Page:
In 2005, Jaime Mann was cited for several traffic violations in Craighead County — not having insurance, not wearing a seatbelt, and hazardous driving. She was charged about $500. She paid some of it, but then she started racking up fees and fines for the money and community service hours she owed.
"And then it started spiraling out of control, and I was so mad, I remember, because I thought, ‘I paid this ticket,'" she said.
She paid nearly $16,000 over the course of a decade, mostly for traffic violations and for late fees, fines, and missed community service hours. She also spent a total of nearly two months in jail and ended up doing nearly 400 hours of community service.
On top of all that, she was charged additional monthly fees by the Justice Network, the probation company managing her case.
Mann was caught up in a system that has now come under scrutiny. Last year, two Craighead County judges opted to grant amnesty to many probationers, and that prompted the company to sue the county for lost income.
“The Justice Network did not come out on their own and decide who was going to be on probation, what services were going to be provided, or how long they were going to be in this program,” said Randy Fishman, attorney for the Justice Network.
The company is based in Memphis but has offices in Arkansas and Mississippi. In 2015, it reported charging probationers over $245,000 in fees. Last year, after 20 years in Craighead County, the Justice Network left town. That was after Amnesty Days resulting in long lines of probationers desperate to have their fees and fines forgiven.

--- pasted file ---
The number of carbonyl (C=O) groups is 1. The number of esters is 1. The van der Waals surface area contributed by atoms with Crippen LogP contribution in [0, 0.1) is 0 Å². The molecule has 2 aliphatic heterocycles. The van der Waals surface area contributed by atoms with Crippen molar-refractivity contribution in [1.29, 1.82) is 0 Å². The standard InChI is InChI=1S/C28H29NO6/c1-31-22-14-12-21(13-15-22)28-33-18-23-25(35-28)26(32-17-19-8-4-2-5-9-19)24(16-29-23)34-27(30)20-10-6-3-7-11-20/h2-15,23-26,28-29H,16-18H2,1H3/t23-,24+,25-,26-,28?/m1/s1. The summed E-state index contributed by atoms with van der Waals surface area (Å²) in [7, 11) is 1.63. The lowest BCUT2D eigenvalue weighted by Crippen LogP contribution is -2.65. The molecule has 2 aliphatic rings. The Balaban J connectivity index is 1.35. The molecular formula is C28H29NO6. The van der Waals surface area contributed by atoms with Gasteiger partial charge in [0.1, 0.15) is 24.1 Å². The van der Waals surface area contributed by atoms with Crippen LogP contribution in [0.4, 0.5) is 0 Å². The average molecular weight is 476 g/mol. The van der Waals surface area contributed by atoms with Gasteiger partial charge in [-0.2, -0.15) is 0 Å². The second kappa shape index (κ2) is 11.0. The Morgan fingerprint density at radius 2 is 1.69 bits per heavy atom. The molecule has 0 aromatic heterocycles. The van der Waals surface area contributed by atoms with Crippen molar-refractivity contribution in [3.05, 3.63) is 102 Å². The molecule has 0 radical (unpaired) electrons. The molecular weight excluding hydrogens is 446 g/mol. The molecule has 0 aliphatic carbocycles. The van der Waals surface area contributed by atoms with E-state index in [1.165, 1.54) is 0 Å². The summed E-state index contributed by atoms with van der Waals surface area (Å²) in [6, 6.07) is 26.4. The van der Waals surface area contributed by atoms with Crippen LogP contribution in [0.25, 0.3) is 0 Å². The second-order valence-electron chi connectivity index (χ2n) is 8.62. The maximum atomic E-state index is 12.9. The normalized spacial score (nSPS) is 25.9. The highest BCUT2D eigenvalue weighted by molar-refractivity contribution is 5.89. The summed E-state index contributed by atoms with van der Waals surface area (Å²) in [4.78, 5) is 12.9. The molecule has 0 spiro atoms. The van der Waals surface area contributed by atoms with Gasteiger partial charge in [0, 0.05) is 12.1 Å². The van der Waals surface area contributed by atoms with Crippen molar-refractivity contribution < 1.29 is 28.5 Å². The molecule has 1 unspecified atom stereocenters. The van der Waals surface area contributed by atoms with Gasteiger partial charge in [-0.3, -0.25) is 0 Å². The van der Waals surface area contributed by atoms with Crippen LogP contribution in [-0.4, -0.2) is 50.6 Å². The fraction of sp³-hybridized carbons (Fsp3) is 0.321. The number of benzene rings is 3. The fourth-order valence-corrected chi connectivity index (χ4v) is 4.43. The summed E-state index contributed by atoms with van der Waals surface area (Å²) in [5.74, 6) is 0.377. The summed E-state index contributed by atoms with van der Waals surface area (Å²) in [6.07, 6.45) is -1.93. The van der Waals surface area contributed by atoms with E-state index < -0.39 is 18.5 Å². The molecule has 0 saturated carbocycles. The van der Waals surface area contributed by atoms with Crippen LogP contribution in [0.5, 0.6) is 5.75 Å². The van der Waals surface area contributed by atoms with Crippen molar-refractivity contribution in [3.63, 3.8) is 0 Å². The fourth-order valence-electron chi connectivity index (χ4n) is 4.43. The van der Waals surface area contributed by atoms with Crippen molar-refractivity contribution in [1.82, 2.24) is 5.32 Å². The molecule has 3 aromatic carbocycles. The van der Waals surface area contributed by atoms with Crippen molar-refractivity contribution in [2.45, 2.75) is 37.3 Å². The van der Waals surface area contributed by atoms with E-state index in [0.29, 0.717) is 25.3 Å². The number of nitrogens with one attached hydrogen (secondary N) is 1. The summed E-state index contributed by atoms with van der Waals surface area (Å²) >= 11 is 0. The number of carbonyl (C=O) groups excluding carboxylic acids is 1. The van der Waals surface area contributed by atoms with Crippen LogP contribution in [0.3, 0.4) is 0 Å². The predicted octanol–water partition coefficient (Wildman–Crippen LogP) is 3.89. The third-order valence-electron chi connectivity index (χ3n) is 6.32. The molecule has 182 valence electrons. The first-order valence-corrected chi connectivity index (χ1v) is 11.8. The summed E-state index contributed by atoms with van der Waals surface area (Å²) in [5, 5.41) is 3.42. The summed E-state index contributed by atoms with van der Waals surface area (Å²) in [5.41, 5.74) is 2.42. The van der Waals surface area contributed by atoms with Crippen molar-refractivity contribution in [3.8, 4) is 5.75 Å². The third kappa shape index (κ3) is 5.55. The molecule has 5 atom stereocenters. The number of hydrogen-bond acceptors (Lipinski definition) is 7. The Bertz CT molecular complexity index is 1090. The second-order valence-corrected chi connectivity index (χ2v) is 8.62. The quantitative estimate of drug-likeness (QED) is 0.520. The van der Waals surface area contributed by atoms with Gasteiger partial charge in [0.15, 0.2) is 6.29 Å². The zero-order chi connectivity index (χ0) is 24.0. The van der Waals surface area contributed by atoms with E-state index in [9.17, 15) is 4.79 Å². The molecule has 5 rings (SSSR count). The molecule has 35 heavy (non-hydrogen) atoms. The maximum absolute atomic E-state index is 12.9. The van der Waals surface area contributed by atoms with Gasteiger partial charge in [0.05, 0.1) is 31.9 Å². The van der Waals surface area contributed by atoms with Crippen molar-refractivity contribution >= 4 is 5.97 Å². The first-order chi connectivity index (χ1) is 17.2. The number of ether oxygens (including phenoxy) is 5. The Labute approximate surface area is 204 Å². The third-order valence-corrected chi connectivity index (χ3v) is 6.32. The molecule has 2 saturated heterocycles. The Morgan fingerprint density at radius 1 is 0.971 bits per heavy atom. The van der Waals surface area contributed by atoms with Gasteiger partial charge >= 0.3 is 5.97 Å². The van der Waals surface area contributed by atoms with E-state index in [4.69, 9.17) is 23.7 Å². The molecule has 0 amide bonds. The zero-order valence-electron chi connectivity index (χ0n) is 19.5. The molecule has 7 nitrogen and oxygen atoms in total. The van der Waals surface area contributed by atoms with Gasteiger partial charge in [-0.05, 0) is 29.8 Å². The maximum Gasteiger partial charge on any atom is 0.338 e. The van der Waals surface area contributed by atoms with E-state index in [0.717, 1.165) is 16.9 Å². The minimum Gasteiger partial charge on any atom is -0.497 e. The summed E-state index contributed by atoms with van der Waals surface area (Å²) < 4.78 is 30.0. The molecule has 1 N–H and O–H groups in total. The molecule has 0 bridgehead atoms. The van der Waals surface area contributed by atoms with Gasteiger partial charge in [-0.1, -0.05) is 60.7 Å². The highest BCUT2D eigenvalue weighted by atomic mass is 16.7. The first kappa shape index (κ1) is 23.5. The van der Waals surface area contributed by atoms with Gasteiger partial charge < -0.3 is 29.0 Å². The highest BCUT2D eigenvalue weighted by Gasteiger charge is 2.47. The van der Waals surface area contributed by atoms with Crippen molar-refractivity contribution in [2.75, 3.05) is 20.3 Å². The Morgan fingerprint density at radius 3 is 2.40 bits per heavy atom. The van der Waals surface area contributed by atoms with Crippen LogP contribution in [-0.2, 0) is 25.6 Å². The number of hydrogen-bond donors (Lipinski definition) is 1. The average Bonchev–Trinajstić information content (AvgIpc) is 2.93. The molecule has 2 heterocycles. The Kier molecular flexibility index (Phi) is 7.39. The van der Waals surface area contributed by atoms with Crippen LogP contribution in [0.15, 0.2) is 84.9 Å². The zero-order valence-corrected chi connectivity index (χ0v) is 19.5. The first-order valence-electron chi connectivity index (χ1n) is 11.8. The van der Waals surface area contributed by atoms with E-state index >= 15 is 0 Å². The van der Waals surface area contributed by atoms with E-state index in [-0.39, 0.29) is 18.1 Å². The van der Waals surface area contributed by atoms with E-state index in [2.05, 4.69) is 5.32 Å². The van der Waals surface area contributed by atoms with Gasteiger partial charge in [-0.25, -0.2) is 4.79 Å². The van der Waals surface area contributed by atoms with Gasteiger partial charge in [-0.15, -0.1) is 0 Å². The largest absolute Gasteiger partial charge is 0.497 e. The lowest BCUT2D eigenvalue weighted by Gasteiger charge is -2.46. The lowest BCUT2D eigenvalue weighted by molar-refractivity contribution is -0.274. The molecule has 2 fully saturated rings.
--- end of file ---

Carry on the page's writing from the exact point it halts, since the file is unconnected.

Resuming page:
Judge Tommy Fowler was one of the two judges who granted amnesties.
“There was a fee that was assessed over and above the initial probation fee," he told KAIT Channel 8 in Jonesboro in February of last year, "and so that’s some of the things that I may see in my dockets, and I have scratched every single dime out, and I will continue to do that."
John Miles, a pastor at the First United Methodist Church in Jonesboro, helped judges David Bowling and Fowler get elected in 2016 on a platform of getting rid of the Justice Network.
The company, Miles says, went after the most vulnerable people in his community.
“The only people you find at the Justice Network were the poorest people in this county. I mean they were ruthless to them.”
According to Harvard Law School fellow Chiraag Baains, the private probation business model presents a conflict of interest. The companies communicate directly with judges about probationers’ progress and have influence.
“For example, the company may decide, 'We’re not getting paid here. We want this person to spend some time in jail and maybe they’ll work harder to pay us,'" said Bains.
Not all judges are convinced the company, or probation, has been a problem. Justice Keith Blackman, one of the county’s previous judges, said in a brief phone interview that the fees, fines, and service hours he ordered were manageable.
But Mann says because the court revoked her driver’s license she couldn’t get to her community service hours.
“It doesn’t matter what you do, you are not going to get ahead,” she said.
Convinced that the amnesty didn’t apply to her situation, Mann got a private loan, at an interest rate of 9.44 percent, to pay off her remaining debt. She says she still doesn’t trust the court system.
An appeals court is now considering whether a federal judge was right to throw out the Justice Network’s case.
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